Erich Ludendorff (1865-1937) was First Quartermaster-General/Chief of Army Staff for Germany in World War I, generally considered the "brains behind" commander-in-chief Paul von Hindenburg. After the war, he became a right-wing politician, and participated in the Beer Hall Putsch, helping legitimize Adolf Hitler He served as a Nazi Reichstag deputy (1924-1928) and unsuccessfully ran against Ludendorff as president, but eventually broke with the Nazis, and marginalized himself in the political process.
Ludendorff separated himself from the nobility and never accepted the "von" distinction.
First World War
He directed the final counteroffensive in 1918, intended to gain advantage before American troops joined the Allies. When it failed, he demanded the war continue, but Hindenburg and the Kaiser did not support him. From this, he initiated the "stab in the back" concept: that Germany was never defeated on the battlefield, but betrayed at home, an idea important to the nationalist feelings mobilized by the Freikorps, Nazis and other right-wing organizations.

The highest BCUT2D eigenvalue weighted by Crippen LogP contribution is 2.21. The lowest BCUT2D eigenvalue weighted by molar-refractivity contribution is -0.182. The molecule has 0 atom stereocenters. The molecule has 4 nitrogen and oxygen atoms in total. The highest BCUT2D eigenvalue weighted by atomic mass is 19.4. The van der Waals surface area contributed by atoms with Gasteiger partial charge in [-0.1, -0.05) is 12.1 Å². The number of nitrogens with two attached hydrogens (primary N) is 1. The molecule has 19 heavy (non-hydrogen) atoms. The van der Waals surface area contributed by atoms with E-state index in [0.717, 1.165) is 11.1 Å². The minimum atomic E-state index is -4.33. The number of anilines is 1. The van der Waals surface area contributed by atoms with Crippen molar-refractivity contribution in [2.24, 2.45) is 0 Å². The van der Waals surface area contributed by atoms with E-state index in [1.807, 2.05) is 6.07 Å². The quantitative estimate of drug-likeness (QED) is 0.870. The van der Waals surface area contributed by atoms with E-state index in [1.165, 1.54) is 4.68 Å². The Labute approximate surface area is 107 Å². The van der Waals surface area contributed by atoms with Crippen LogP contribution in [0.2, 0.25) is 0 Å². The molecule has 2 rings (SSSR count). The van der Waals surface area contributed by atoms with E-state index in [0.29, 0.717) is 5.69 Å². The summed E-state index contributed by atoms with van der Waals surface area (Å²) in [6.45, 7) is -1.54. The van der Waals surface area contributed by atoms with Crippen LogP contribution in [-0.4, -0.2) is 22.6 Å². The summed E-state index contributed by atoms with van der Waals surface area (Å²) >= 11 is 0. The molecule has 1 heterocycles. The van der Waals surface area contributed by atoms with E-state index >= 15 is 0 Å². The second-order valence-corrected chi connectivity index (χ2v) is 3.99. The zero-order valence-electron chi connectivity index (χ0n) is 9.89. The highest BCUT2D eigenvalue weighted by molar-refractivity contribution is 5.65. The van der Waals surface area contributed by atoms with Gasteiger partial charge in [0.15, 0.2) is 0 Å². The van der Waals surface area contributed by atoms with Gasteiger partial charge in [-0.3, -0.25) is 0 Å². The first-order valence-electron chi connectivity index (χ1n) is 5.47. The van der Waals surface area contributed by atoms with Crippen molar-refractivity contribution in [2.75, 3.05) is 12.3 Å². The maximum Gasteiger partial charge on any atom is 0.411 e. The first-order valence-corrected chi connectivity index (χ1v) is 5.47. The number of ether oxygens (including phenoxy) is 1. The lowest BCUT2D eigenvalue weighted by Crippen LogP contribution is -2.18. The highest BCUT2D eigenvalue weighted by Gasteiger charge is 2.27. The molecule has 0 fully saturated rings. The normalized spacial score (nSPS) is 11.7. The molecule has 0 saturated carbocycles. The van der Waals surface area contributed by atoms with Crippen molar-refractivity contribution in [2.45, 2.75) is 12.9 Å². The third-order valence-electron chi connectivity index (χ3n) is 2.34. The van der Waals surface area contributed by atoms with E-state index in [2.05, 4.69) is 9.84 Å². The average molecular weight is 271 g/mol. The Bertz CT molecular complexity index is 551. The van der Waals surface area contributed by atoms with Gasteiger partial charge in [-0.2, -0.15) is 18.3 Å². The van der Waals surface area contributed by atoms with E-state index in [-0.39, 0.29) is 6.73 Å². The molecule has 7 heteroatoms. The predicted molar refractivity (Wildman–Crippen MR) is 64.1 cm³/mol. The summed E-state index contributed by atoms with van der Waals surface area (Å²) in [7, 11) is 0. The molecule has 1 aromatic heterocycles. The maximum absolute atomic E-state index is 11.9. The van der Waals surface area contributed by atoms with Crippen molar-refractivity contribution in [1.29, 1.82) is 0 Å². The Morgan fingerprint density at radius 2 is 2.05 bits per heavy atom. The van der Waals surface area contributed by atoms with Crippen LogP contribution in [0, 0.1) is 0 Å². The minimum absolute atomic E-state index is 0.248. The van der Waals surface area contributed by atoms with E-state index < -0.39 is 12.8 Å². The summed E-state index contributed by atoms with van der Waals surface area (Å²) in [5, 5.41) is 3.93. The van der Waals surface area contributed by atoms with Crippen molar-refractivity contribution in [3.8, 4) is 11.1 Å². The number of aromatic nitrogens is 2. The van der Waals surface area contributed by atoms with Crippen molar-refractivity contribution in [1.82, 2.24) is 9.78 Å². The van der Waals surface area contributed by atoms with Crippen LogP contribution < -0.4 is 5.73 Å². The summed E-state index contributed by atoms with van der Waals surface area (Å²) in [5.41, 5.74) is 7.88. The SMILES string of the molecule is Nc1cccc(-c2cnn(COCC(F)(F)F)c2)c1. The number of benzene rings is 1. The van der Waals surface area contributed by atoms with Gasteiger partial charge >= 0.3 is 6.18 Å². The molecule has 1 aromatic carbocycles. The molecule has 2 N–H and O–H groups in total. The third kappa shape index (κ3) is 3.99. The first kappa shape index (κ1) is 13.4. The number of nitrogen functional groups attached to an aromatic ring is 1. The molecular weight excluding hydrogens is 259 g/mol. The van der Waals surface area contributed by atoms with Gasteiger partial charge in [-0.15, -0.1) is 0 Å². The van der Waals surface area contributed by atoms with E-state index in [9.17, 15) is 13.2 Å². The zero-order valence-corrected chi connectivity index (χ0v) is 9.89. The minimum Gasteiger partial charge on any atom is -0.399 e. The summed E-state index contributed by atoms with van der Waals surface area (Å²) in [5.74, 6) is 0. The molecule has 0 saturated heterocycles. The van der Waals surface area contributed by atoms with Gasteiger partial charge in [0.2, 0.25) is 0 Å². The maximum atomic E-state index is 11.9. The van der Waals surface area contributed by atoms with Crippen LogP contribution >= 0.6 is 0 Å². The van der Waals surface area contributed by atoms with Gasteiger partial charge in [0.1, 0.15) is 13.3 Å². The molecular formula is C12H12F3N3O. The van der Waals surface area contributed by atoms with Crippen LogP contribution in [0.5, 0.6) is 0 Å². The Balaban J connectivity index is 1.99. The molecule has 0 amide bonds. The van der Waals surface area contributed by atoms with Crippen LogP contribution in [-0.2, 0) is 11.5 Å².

Rise of the Nazis
He marched alongside Adolf Hitler in the Beer Hall Putsch, convinced the police and troops would never fire on him. There are some reports that say he never took cover when they did, although Hitler did so; other reports he had a combat veteran's response to gunfire and immediately dived to the ground. In the subsequent treason trial, he was acquitted, while Hitler received a relatively light sentence, of which he served less.